If you are a Martial Arts Instructor, please feel
contact us about contributing to our Instructor's Corner!
STEPHEN OLIVER'S EXTRAORDINARY MARKETING
"All the Things I Wish I Knew When I Was 22":
assume that anything that you need to buy - that you are paying
a monthly payment on - or that you owe is negotiable.
some things are more difficult to negotiate than others - but
ultimately just about anything can be negotiated.
you sign a five year or ten year lease when you opened - perhaps
with stars in your eyes it looked like the greatest thing ever
- suddenly a couple of years later the payment begins to
look like the "national debt."
start by taking a look at your situation from the other side
of the table.
your owner have a full center and a waiting list to get in at
20% more than you are paying? In that case it might be
real easy to sublet - or, just be excused from your lease so
that the owner can shift to a "more substantial" client with
an even higher lease payment.
you were in that owner's place - wouldn't you be in a huge hurry
to release a tenant at a lower rate - to be able to release to
a higher paying tenant and possibly even to a national credit
the situation with the owner - or with a realtor. Look
for alternative space that is either smaller - or that leases
at a lower amount per foot - or both. Sometimes it's also
possible to move within the same center to a smaller space or
to a less desirable space either way lowering your monthly outlay.
you really about the only substantial tenant in a shopping center
that looks like it's about to be condemned. That's
a perfect opportunity to renegotiate your lease. Why? Well
what happens if you go out of business - or, just walk on the
lease? First the owner has to go looking for another tenant. If
he already has vacancies - he's been doing that without
a lot of luck already hasn't he? Once he finds a new tenant
then he has to pay realtor a commission, possibly pay for tenant
finish, maybe provide some free rent, and definitely wait another
two to six months to start collecting rents until the new tenant
may have to be pretty tough in the negotiations in this case. Your
owner may already be operating on a negative cash basis. You
really have to make sure he believes that you are either:
the brink of insolvency. That without a break you won't stay
in business much longer.
you are ready to "walk away" from the lease and that you are
really unconcerned about his possible legal remedies.
of these examples were obviously at the extreme but they give
you the idea. If you want to pay your landlord $500 less
per month for three years that adds up to $18,000. What's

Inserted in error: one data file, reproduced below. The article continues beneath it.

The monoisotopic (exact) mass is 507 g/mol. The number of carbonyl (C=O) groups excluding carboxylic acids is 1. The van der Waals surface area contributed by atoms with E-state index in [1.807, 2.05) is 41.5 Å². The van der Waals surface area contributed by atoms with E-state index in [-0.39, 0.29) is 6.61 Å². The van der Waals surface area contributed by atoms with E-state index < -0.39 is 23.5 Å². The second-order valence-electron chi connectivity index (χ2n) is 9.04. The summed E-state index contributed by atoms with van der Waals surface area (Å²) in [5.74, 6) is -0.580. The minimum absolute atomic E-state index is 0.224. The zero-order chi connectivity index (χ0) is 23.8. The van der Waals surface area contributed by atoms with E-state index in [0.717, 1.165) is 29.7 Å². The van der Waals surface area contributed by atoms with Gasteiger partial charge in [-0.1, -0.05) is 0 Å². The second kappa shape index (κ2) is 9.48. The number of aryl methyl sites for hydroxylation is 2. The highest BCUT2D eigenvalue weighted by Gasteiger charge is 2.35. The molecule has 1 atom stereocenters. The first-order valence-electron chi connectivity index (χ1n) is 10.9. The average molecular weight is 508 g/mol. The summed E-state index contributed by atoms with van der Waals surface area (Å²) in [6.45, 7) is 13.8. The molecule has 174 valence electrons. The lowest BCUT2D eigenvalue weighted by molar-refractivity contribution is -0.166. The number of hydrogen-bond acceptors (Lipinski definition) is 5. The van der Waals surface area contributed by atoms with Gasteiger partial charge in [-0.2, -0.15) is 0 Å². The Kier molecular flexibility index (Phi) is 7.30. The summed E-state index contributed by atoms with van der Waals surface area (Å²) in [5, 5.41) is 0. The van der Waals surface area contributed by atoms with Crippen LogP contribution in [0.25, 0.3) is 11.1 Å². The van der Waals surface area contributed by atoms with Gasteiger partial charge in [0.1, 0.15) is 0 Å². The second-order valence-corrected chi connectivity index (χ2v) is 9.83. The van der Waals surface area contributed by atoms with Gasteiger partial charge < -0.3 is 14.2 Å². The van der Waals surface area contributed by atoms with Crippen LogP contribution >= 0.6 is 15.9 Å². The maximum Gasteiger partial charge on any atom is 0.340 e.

it going to cost him to release the space. Figure out the
downtime, realtor fees, tenant finish, and free rent the owner
will have to incur. Also figure out what you real market
rental should be - if you are paying over the market that's a
negotiating point in your favor - but, is one reason the owner
may fight to keep you in your lease rather than putting the space
on the market.
an aside: You are much better off in dealing with your
lease if you are NOT Personally Signed on the lease and don't
have a lot of assets in the corporation that runs your school
- more on this later.
say you spent $10,000 with your local television station, radio
station, or newspaper. The ads ran - and not too unusually
the phones didn't ring. Rather than the flood of calls
you expected you get 4 calls and 2 enrollments. Then the
bill shows up. What do you do?
you can do several things:
pay the bill - take your lumps and walk away;
down with the ad rep, his supervisor, and anyone else you can
get in front of - explain you dilemma. Explain that
$25 per call would be great. $50 per call okay - that maybe
you could even live with $100 per call.
to either pay your maximum - $50 per call on what you've already
that you'd be happy if they kept running the commercials - they
can even tweak the ad and the run times until you are up to 100
to 200 calls (walk them through what you will do to keep excellent
track of the results.)
they refuse the options above either:
them the check for $100 per call - with an endorsement that spells
out that with depositing the check the invoice amount is paid
the bill in your drawer. Six or eight months later when
their collections people call - explain the situation and offer
to settle for the amount previously offered.
sales rep for your local newspaper shows up and practically guarantees
that the ads in his/her newspaper will be the greatest thing
ever for your business.
to the sales rep that if what he explains turns out to be true
then you'll both be overjoyed - but ask what guarantee do you
that you are willing to pay $50 per call - no more.
may be able to negotiate one of several things:
To pay per inquiry rather than just buying space, or
Second, An agreement for "make goods" free
of charge if the initial run does not Get the needed response.
At the very least - you have established
your negotiating position properly when the bill comes due.
copyright 2001 Stephen Oliver
To subscribe to Stephen
Extraordinary Marketing Newsletter go to http://www.ExtraordinaryMarketing.com
Email Stephen at
Quick Read: "Getting to Yes" Fisher & Ury
Putting up a Web Site
a Great Advertisement?
the Things I Wish I Knew When I Was 22" Part 1
the Things I Wish I Knew When I Was 22": Part 3
Wealth vs. Lifestyle
Much Can You Spend to Generate Enrollment?
and other Diversions